You do not require a licence to operate a scissor hoist/lift, however operators must still be trained and instructed in the safe use of this plant.

Mobile stock picker

You do not require a licence to operate a mobile stock picker, however operators must still be trained and instructed in the safe use of this plant.

Multi tool carrier / Telehandler

A multi tool carrier (also known as a variable reach truck, multi-purpose tool carrier or telehandler) can be fitted with a range of attachments that include hydraulic winch, hoisting block and hook, bucket, jib, bucket with grab, grab, earthmoving blade, concrete skip, earthmoving hoe, forks, elevating work platform, tyre handler.

Typically, multi tool carriers are used to travel with their load. When the load is supported on forks, it should be lowered as close to the ground as possible and the boom retracted during travel.

However, when the load is freely suspended, it needs to be elevated to prevent it snagging on the ground or other obstacles. The stability of the multi tool carrier may adversely be affected as the load can swing and exert additional dynamic forces. When operating on sloping ground, the potential for instability is increased, as the load will swing further from the point where it is connected to the multi tool carrier.

Operators of multi tool carriers must hold an appropriate class of license for the work performed and attachments used in addition to the training requirements listed in the table listed below.

Table: Class of license for the work performed and attachments used
Attachment fitted Licence class
When multi tool carrier is non-slewing and fitted with a jib or used as a crane with a rated capacity of 3 tonnes or less No licence is required by the legislation.
When multi tool carrier is non-slewing and fitted with a jib or used as a crane with a rated capacity greater than 3 tonnes Operators must hold a non-slewing mobile crane licence (CN)
When slewing and fitted with a jib or used as a crane of any description Operators must hold a slewing mobile crane licence appropriate for the rated capacity (for example a C2 licence allows for a rated capacity up to 20 t)
When machine is fitted with forks and similar attachments No licence is required by the legislation
When machine is fitted with a loader bucket No licence is specified by legislation
When machine is fitted with a boom-type elevating work platform greater than 11 metres Operators must hold a boom-type elevating work platform licence (code WP)

What if a high risk work licence is not required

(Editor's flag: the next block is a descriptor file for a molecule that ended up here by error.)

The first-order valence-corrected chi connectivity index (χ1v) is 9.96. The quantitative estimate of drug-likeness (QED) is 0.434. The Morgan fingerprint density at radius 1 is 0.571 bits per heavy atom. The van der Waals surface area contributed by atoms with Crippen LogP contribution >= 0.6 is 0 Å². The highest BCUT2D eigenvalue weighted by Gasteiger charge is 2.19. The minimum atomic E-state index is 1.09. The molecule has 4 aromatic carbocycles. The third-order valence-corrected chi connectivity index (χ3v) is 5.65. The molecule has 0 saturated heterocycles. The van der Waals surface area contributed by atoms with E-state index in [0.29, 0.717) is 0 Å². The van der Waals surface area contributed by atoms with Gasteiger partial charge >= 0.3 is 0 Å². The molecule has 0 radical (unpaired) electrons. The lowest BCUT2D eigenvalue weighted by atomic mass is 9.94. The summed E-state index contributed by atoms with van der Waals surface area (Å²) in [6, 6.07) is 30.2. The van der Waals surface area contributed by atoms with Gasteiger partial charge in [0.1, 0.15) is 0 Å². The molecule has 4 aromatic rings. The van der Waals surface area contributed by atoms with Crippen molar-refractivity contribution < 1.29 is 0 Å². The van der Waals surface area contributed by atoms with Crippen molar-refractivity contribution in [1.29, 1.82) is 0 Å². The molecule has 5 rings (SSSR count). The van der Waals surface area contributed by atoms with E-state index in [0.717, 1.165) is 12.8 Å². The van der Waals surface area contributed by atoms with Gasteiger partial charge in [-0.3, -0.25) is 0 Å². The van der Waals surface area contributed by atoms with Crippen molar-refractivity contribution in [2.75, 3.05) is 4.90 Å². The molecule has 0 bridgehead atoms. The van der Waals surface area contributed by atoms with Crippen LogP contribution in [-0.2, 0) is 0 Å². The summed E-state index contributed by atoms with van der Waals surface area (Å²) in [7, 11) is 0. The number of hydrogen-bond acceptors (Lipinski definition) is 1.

When a licence is not required, the PCBU must make sure operators have received adequate information, training, instruction and supervision to ensure they are competent and the equipment is used appropriately.

Operators must take reasonable care for their own health and safety, and must not adversely affect the health and safety of other persons. They must comply with codes of practice relevant to the item of plant and type of work they are doing, with any reasonable instruction, and co-operate with any reasonable policy or procedure for health and safety at the workplace.

PCBUs determining the competence of operators may rely on informal or formal training, or a combination of both.

  • Formal training includes completing a nationally recognised course delivered by an RTO for the specific type of plant
  • Informal training includes on-the-job training delivered or supervised by a competent person, or in-house job specific training that involves the equipment and hazards associated with the equipment

A person who is inexperienced should always operate equipment under the direct supervision of a competent person. To determine the level of supervision an operator requires, the PCBU should take into account their experience and competency, the risks associated with the tasks, and conditions on the worksite.

When determining an operator’s competency, a PCBU can use the following as evidence of competency:

  • statements of attainment in a nationally recognised unit of competency
  • records of training completed at an industry training school
  • records of on-job or in-house training and assessment
  • documented experience such as log books, work diaries, letters of reference
  • previous licence status
  • plant, task and site specific training records
  • documented skills maintenance activities

Contact an RTO to find out which units of competency are available for the particular equipment. Evidence of competency and training should be kept on file as a record.

Updated: 10th December 2019